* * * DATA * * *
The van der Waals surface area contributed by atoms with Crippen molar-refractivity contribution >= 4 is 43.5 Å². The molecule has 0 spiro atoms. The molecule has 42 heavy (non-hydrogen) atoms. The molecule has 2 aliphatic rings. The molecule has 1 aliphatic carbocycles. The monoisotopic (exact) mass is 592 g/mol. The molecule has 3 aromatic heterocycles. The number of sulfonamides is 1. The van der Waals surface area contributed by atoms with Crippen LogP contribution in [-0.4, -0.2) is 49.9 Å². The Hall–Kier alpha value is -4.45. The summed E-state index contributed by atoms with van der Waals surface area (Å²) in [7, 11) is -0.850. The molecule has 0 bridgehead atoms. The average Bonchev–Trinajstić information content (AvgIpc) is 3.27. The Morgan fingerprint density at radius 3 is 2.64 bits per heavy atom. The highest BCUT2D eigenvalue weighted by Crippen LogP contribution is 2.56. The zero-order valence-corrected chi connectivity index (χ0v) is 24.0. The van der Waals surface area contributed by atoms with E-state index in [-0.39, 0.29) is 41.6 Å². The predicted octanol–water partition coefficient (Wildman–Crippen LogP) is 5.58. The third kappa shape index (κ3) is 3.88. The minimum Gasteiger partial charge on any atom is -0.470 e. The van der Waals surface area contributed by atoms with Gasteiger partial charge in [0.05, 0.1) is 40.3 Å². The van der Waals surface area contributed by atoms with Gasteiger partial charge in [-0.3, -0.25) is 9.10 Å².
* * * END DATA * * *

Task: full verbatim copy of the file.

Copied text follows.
The van der Waals surface area contributed by atoms with Crippen molar-refractivity contribution >= 4 is 43.5 Å². The molecule has 0 spiro atoms. The molecule has 42 heavy (non-hydrogen) atoms. The molecule has 2 aliphatic rings. The molecule has 1 aliphatic carbocycles. The monoisotopic (exact) mass is 592 g/mol. The molecule has 3 aromatic heterocycles. The number of sulfonamides is 1. The van der Waals surface area contributed by atoms with Crippen LogP contribution in [-0.4, -0.2) is 49.9 Å². The Hall–Kier alpha value is -4.45. The summed E-state index contributed by atoms with van der Waals surface area (Å²) in [7, 11) is -0.850. The molecule has 0 bridgehead atoms. The average Bonchev–Trinajstić information content (AvgIpc) is 3.27. The Morgan fingerprint density at radius 3 is 2.64 bits per heavy atom. The highest BCUT2D eigenvalue weighted by Crippen LogP contribution is 2.56. The zero-order valence-corrected chi connectivity index (χ0v) is 24.0. The van der Waals surface area contributed by atoms with E-state index in [-0.39, 0.29) is 41.6 Å². The predicted octanol–water partition coefficient (Wildman–Crippen LogP) is 5.58. The third kappa shape index (κ3) is 3.88. The minimum Gasteiger partial charge on any atom is -0.470 e. The van der Waals surface area contributed by atoms with Gasteiger partial charge in [0.05, 0.1) is 40.3 Å². The van der Waals surface area contributed by atoms with Gasteiger partial charge in [-0.3, -0.25) is 9.10 Å².